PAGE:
SAN DIEGO - The new year ushered in a cross-border clash during which tear gas was used by U.S. Customs and Border Protection agents to block approximately 150 migrants attempting to climb over -- or crawl under -- the U.S.-Mexico border fence into California, officials said.
The Associated Press reported that at least three volleys of gas were launched across the border onto the Mexican side near Tijuana's beach early Tuesday, landing among the migrants, including women and children, as well as press members.
Some of the migrants told the news service they arrived last month with the Honduran caravan.
U.S. Customs and Border Protection officials said the tear gas was directed at rock throwers on the Mexican side who prevented agents from helping children, who were being passed over the concertina wire. The agency said 25 migrants, including two teenagers, were detained.
CBP said several teenagers were put over the fence's barbed wire in heavy jackets and blankets. The agency said small children were also being put over the fence, adding the migrants were "having difficulty accomplishing the task in a safe manner."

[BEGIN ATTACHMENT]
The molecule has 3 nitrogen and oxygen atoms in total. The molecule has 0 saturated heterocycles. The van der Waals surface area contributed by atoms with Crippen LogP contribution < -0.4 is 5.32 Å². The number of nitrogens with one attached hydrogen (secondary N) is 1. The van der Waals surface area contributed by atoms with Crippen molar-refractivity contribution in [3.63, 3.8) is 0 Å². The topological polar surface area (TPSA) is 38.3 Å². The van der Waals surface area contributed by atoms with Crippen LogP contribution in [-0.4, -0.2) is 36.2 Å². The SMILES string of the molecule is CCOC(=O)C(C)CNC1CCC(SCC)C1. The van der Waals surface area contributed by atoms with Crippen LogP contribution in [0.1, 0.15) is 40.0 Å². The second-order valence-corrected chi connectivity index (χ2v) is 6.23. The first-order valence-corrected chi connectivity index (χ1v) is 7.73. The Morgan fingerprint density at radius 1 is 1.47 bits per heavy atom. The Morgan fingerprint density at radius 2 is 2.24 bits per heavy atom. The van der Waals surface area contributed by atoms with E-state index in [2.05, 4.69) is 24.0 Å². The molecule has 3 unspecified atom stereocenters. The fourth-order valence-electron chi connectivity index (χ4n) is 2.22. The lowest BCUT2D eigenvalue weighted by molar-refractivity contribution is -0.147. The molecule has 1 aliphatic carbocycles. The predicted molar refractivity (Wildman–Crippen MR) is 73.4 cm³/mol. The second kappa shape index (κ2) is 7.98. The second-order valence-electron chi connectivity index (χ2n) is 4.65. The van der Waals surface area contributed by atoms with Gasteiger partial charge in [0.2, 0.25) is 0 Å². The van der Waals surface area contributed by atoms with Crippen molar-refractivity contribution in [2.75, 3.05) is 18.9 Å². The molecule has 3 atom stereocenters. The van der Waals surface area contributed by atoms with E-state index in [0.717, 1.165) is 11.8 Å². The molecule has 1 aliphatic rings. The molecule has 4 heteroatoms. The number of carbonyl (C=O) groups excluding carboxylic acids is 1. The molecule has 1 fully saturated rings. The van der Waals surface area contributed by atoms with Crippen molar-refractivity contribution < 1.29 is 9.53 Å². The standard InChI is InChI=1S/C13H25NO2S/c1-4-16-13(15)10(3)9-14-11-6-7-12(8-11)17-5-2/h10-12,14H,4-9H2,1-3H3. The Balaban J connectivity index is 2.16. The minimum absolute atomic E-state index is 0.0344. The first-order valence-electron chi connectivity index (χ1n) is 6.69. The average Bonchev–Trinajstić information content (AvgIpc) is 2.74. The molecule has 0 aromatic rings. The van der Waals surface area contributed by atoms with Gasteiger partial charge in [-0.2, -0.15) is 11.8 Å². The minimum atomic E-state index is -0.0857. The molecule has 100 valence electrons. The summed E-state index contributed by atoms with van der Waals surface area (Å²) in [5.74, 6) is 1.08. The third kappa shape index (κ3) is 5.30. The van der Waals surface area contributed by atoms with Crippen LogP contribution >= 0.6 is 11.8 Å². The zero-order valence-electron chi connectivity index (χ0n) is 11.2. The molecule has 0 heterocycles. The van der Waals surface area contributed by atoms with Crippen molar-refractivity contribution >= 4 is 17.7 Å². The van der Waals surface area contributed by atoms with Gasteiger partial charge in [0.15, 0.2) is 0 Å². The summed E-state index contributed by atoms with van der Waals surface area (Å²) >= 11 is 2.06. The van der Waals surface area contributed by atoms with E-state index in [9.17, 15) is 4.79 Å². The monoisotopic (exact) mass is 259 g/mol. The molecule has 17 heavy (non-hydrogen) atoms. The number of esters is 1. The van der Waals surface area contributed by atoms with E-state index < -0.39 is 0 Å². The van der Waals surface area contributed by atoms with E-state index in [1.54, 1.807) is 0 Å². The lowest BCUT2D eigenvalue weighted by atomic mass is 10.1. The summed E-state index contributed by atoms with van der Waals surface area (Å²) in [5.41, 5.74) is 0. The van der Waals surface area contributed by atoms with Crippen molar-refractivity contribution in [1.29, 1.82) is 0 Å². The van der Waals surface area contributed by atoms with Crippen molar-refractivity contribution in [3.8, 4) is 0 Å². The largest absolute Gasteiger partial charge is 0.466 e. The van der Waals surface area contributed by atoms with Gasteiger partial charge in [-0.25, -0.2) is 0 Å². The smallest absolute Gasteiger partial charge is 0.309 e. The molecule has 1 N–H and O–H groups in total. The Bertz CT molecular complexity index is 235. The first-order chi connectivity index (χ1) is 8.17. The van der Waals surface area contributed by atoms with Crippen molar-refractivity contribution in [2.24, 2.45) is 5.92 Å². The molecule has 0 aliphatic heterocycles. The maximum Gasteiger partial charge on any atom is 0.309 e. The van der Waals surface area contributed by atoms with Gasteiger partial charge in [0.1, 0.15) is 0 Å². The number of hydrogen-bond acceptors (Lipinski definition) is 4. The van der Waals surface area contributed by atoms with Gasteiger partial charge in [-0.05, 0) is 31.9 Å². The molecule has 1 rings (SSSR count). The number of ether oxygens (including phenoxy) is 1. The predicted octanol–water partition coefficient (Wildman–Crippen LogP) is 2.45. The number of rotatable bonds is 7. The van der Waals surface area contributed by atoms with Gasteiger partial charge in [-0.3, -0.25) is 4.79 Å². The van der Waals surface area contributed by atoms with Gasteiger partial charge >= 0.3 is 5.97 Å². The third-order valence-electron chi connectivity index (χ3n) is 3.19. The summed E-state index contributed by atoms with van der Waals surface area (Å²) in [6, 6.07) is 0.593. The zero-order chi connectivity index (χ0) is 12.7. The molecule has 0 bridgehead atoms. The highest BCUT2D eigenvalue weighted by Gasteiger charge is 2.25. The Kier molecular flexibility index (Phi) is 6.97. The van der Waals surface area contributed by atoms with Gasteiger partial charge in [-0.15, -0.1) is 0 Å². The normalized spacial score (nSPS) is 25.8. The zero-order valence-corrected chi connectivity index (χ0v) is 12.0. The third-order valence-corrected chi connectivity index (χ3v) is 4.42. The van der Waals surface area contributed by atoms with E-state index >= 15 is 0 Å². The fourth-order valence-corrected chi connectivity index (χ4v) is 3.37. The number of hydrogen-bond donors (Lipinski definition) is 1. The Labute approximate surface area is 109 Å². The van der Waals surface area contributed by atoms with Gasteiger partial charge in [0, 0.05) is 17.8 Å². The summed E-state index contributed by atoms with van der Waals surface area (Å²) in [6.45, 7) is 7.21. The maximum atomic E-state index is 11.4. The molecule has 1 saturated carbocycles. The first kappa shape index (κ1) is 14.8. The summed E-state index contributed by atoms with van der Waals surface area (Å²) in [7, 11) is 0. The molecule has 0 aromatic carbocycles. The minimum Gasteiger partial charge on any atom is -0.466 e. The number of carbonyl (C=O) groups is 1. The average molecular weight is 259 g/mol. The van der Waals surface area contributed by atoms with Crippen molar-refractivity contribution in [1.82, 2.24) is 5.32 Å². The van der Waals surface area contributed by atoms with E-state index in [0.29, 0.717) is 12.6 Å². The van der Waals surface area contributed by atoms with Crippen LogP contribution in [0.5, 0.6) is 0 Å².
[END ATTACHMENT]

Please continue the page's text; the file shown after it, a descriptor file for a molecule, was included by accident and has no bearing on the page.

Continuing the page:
The agency said it couldn't assist children attempting to cross the border because of the rocks being thrown at its officers.
Agents deployed smoke, pepper spray, and tear gas to stop the rock throwers, according to CBP, which said deployments were directed at the rock throwers, not at the migrants trying to cross the border in a separate area.
"No agents witnessed any of the migrants at the fence line, including children, experiencing effects of the chemical agents, which were targeted at the rock throwers further away," CBP said.
Under CBP use of force policy, the incident will be reviewed by its Office of Professional Responsibility.